Potential Side Effects of Prescription Sleep Drugs
These are a few of the most common problems you may experience while taking a sleep medication, and what you can do to avoid them.
Should you worry?
If you’ve ever considered sleeping pills, you may have worried about how you’d feel the next day, whether you’d get hooked, and what other effects the medication might have on you. When used correctly, prescription sleep drugs are safe and effective, and can help you get through a patch of insomnia or fitful sleeping. In fact, doctors say they’re more reliable than over-the-counter meds for any extended period of time.
Side effects can occur, however, especially if you’re not taking the best type of medication for you, at the right dosage. Here are a few problems you may experience, and what you can do to avoid them.
Many people worry that, should they decide to take sleeping pills, they’ll feel tired, fuzzy-headed, or dizzy; experience headaches or nausea; or have trouble waking up the morning after. These side effects are possible, but avoidable, says Ralph Downey III, PhD, director of the Loma Linda University Sleep Disorders Center in Loma Linda, Calif. If your doctor has prescribed the correct dosage, and you take the pill according to your doctor’s instructions, the medication should work effectively without any morning hangover, Downey says. Older drugs such as benzodiazepines are more likely to cause morning drowsiness or dizziness, because they have longer half-lives—meaning the effects take longer to wear off.
Getting a good night’s sleep may pose dangers for people with mild heartburn and the more than 40% of Americans with gastroesophageal reflux disease (GERD). A 2009 study found that people taking Ambien were less than half as likely to wake up during bouts of acid reflux, increasing their exposure to nighttime stomach acid. This backwash can cause damage to the esophagus that may not have occurred had the person awoken and swallowed, neutralizing the acid with saliva. This type of damage to the cells lining the throat may increase the risk for esophageal cancer.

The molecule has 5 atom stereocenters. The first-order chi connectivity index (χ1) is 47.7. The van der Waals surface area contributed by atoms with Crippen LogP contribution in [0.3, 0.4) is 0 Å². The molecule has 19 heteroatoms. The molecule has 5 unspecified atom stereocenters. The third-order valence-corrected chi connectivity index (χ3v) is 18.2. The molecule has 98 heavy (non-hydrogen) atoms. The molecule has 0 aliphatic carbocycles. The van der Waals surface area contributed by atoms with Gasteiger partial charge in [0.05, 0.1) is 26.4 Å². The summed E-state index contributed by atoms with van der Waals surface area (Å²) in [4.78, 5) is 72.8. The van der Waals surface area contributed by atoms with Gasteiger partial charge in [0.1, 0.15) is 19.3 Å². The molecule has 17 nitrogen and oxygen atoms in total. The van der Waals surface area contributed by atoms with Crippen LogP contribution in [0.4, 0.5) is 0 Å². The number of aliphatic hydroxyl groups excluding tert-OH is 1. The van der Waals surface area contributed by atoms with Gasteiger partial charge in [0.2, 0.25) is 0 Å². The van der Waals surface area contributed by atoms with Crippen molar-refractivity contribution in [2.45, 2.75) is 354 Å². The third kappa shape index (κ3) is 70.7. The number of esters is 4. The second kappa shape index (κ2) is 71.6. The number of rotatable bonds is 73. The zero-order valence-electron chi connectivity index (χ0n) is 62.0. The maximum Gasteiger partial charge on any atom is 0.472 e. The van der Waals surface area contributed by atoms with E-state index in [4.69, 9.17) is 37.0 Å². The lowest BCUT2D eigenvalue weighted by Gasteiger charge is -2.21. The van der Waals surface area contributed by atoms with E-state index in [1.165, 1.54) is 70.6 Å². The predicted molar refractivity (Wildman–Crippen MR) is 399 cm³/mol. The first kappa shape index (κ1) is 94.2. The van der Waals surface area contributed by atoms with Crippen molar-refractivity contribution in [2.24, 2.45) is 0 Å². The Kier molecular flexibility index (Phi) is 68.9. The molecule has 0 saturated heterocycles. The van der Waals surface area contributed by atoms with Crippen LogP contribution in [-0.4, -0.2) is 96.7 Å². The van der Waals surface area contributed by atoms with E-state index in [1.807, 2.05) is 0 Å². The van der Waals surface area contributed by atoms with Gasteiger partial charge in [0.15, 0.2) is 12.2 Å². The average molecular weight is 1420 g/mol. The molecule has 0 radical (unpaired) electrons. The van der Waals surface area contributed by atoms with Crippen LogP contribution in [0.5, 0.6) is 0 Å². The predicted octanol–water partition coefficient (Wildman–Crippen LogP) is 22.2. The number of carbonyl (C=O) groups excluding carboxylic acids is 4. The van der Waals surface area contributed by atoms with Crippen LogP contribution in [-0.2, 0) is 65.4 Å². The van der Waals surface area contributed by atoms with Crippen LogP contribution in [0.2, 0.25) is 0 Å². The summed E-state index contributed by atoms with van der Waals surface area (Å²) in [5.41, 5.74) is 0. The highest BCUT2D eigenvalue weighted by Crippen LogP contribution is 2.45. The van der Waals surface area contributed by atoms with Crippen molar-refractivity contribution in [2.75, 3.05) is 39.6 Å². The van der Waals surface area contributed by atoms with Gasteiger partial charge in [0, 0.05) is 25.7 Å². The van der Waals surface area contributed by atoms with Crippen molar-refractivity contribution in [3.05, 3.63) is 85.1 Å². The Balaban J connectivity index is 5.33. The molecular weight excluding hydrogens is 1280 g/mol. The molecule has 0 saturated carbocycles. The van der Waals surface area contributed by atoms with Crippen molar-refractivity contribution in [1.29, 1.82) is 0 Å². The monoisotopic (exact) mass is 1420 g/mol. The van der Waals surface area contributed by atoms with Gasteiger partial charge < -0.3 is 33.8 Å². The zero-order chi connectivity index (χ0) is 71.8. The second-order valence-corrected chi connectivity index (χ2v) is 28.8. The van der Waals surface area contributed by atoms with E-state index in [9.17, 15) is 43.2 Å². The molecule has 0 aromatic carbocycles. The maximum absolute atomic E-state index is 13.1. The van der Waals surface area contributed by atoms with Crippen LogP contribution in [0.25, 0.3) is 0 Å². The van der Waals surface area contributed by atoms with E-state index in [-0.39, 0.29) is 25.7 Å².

Dependence or addiction
Patients are often nervous about becoming addicted to or dependent upon sleeping pills. But studies show that the risk of sleeping pill abuse is decreasing as new medications are released. Researchers have found that Rozerem, a relatively new drug, may have the fewest side effects of all, and it seems to be non-habit-forming. However, addiction and dependence are still possible with other drugs, especially benzodiazepines.
Taking sleep medications long-term can mask the real cause of insomnia—such as poor sleep habits or too much stress. Patients often tell their doctors that they’re dependent on medication, but it’s possible they haven’t addressed underlying issues affecting their sleep, and that they don’t really need the pills.